Data disruption warrants

​The Surveillance Devices Act 2004.
To enable disruption of criminal activity facilitated or conducted online to frustrate the commission of serious offences.
​Who can apply?

Officers of the Australian Federal Police (AFP) and the Australian Criminal Intelligence Commission (ACIC).

An officer cannot apply for a warrant unless an endorsing officer has approved the application. Endorsing officers are appointed by the AFP Commissioner or ACIC CEO, must be of a sufficiently senior rank and must meet certain training, skill and experience requirements.​
​Threshold for application
​The officer must suspect on reasonable grounds that:
  • an offence is being, is about to be, or is likely to be committed
  • the offence involves data held on a computer, and
  • disrupting the data is likely to substantially assist in frustrating the commission of an offence.​
The offence must be a Commonwealth offence, or a State/Territory offence with a federal aspect, carrying a term of imprisonment of 3 years or more.
​Issued by
​An eligible Judge or nominated Administrative Appeals Tribunal (AAT) Member.
​Considerations for issue

The Judge or AAT member must be satisfied that there are reasonable grounds for the suspicion founding the application and that the disruption of data is reasonably necessary and proportionate.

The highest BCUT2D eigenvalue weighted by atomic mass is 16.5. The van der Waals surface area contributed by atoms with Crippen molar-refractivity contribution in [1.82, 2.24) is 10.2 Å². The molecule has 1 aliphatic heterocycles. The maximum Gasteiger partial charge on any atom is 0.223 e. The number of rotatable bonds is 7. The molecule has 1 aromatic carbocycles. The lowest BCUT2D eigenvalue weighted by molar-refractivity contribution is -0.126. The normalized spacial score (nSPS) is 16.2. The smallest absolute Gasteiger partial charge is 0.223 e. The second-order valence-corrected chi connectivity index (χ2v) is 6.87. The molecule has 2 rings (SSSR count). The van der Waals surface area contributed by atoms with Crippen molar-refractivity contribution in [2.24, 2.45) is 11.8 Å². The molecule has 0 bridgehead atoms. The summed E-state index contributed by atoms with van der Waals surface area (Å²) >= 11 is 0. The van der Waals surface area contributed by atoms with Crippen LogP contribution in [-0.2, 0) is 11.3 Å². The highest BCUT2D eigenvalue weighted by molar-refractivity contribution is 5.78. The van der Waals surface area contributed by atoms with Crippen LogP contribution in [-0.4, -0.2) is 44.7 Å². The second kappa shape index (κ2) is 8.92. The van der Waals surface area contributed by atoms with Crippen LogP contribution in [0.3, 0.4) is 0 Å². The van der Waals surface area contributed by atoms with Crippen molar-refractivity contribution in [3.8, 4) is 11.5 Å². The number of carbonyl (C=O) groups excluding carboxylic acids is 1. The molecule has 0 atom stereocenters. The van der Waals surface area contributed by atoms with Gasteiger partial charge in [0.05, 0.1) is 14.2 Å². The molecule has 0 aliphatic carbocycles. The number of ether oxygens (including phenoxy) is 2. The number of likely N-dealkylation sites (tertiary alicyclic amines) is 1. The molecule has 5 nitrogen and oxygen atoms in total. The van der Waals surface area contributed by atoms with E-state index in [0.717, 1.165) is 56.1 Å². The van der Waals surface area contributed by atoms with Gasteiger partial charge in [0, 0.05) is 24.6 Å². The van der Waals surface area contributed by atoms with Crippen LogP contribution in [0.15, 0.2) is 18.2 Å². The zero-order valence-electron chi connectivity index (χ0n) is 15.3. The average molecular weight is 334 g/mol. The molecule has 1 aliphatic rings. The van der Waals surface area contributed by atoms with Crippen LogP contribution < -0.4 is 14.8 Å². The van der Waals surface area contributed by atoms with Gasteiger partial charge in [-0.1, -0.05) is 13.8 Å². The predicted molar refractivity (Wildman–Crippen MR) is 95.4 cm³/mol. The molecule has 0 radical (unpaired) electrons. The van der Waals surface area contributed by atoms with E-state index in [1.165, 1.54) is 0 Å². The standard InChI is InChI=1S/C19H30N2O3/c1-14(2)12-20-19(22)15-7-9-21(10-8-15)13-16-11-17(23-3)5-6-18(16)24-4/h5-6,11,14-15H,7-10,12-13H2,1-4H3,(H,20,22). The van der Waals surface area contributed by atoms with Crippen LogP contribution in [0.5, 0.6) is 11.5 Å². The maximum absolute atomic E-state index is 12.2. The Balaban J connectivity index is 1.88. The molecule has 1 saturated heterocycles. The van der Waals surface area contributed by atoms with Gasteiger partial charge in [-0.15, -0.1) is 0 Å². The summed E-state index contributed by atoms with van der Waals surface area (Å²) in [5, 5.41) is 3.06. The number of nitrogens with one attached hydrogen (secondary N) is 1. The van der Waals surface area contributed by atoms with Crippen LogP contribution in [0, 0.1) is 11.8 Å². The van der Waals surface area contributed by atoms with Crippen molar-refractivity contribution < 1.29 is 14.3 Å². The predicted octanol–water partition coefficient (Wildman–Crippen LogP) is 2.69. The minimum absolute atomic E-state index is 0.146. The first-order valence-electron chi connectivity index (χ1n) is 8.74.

Among other things, the Judge or AAT member must have regard to:

  • ​the nature and gravity of the conduct, including giving weight to whether the conduct constituting the offences targeted relates to the most serious types of criminal activity 
  • the existence of any alternative means of frustrating the commission of the offence 
  • the impact on third parties, including the extent to which the privacy of any person is likely to be affected, to the extent this is known
  • ​where an investigation of a secrecy provision is in relation to a person working in a professional capacity as a journalist, whether the public interest in issuing the warrant outweighs the public interest in protecting the identity of a journalist source and reporting matters in the public interest.
​What actions can be authorised?

Data disruption means adding, copying, deleting or altering data held in a computer. This can only be done in order to frustrate the commission of offences. To assist disruption, a warrant can also authorise other facilitative activities, such as entering specified premises, using electronic equipment to obtain access to data, removing a computer from premises, copying data that has been obtained, and intercepting if necessary to carry out the things authorised in the warrant.

If a computer is removed from premises, it must be returned as soon as it is reasonably practicable to do so, and once it is no longer required under the warrant. ​A data disruption warrant also allows the officer to take actions to conceal the access and the activities, allowing the warrant to be conducted covertly.

Data disruption warrants can be used to affect data offshore with the consent of an appropriate consenting foreign official (if the location of data is known or can be reasonably determined).